In the second session, Dr John Stingl from the Cancer Research UK Cambridge Research Institute spoke about the detection and analysis of mammary gland stem and progenitor cells. These cells are detected by their ability to generate ductal-lobular outgrowths when transplanted into immune-compatible mice and by their ability to generate colonies in vitro. Stingl reviewed some limitations of these assays, with particular emphasis on how variable they can be with minor changes in protocol. He presented results from his laboratory on how to minimize variability and increase the efficiency of these assays. For example, the enzymatic dissociation of mammary glands in growth factor-depleted versus growth factor-rich media results in the differential yield of mammary stem and progenitor cells, with stem cells preferring growth factor-depleted conditions and the progenitor cells favouring growth factor-rich conditions. As well, the detection frequency of stem cells can be increased approximately sixfold by the inclusion of Matrigel™ within the transplant inoculum.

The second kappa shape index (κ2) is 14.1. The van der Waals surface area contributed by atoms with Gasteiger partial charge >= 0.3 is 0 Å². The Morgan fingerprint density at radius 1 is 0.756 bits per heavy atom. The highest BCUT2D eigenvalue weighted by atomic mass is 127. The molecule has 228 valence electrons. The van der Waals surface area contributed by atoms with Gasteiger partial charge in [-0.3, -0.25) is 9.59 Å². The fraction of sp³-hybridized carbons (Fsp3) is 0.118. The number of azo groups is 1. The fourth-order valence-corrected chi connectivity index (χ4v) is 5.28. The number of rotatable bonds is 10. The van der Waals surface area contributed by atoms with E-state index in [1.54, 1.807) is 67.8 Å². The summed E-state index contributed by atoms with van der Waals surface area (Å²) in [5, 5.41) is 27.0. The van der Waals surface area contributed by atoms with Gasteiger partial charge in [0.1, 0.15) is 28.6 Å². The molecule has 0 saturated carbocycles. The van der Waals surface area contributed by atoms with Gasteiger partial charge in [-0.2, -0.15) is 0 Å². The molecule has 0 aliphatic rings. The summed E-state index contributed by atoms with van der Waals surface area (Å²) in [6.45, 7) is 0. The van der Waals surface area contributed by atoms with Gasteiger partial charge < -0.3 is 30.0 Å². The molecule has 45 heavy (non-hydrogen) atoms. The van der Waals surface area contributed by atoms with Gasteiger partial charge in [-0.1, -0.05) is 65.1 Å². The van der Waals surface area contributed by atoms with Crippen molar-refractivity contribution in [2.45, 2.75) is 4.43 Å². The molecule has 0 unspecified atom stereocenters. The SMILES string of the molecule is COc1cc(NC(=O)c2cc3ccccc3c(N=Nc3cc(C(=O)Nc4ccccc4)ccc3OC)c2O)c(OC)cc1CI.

The second speaker, Dr Gabriela Dontu from King's College, University of London, talked about estrogen receptor (ER) expression in stem and progenitor cells from normal and malignant breast epithelium. Dontu proposed that no one stem cell marker is useful for all breast cancers and that there may be specific markers useful for different breast cancer subtypes, of which there are at least five. For example, aldehyde dehydrogenase expression determined by the fluorescent substrate Aldefluor is useful for enriching stem cells in normal and some malignant breast samples but is low in cell lines and absent in many ER-positive cancers [5]. Dontu argued that researchers should beware of several common misconceptions concerning cancer stem cells. In reality, there are unlikely to be universal markers, the cancer stem cell population may not be infrequent (up to 25% in melanoma) [6], there will be genetic and phenotypic heterogeneity within a tumour, not all tumours will be hierarchical, and the cancer stem cell model is compatible with, and not distinct from, the clonal evolution model.